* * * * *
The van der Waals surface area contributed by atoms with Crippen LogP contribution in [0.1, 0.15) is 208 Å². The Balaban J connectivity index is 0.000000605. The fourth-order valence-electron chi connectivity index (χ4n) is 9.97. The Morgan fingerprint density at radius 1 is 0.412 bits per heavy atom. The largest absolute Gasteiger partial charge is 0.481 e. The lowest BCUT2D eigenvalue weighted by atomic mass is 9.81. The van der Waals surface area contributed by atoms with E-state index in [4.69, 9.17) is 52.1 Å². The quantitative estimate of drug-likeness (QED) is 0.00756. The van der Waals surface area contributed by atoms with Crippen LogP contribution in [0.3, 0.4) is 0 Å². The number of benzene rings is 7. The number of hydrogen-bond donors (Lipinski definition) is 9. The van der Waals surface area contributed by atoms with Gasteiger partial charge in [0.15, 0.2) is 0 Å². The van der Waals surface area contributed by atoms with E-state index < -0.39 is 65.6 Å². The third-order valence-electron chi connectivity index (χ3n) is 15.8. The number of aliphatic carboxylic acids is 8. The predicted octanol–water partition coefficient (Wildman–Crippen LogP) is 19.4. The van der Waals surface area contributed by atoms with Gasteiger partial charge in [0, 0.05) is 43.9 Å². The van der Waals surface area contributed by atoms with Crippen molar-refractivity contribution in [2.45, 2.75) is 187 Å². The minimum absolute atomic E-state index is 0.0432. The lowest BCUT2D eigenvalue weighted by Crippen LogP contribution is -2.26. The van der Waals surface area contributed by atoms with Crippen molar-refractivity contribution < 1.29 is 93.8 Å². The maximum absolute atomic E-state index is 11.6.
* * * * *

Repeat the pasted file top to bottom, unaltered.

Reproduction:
The van der Waals surface area contributed by atoms with Crippen LogP contribution in [0.1, 0.15) is 208 Å². The Balaban J connectivity index is 0.000000605. The fourth-order valence-electron chi connectivity index (χ4n) is 9.97. The Morgan fingerprint density at radius 1 is 0.412 bits per heavy atom. The largest absolute Gasteiger partial charge is 0.481 e. The lowest BCUT2D eigenvalue weighted by atomic mass is 9.81. The van der Waals surface area contributed by atoms with E-state index in [4.69, 9.17) is 52.1 Å². The quantitative estimate of drug-likeness (QED) is 0.00756. The van der Waals surface area contributed by atoms with Crippen LogP contribution in [0.3, 0.4) is 0 Å². The number of benzene rings is 7. The number of hydrogen-bond donors (Lipinski definition) is 9. The van der Waals surface area contributed by atoms with Gasteiger partial charge in [0.15, 0.2) is 0 Å². The van der Waals surface area contributed by atoms with E-state index < -0.39 is 65.6 Å². The third-order valence-electron chi connectivity index (χ3n) is 15.8. The number of aliphatic carboxylic acids is 8. The predicted octanol–water partition coefficient (Wildman–Crippen LogP) is 19.4. The van der Waals surface area contributed by atoms with Gasteiger partial charge in [0, 0.05) is 43.9 Å². The van der Waals surface area contributed by atoms with Crippen molar-refractivity contribution in [2.45, 2.75) is 187 Å². The minimum absolute atomic E-state index is 0.0432. The lowest BCUT2D eigenvalue weighted by Crippen LogP contribution is -2.26. The van der Waals surface area contributed by atoms with Crippen molar-refractivity contribution < 1.29 is 93.8 Å². The maximum absolute atomic E-state index is 11.6.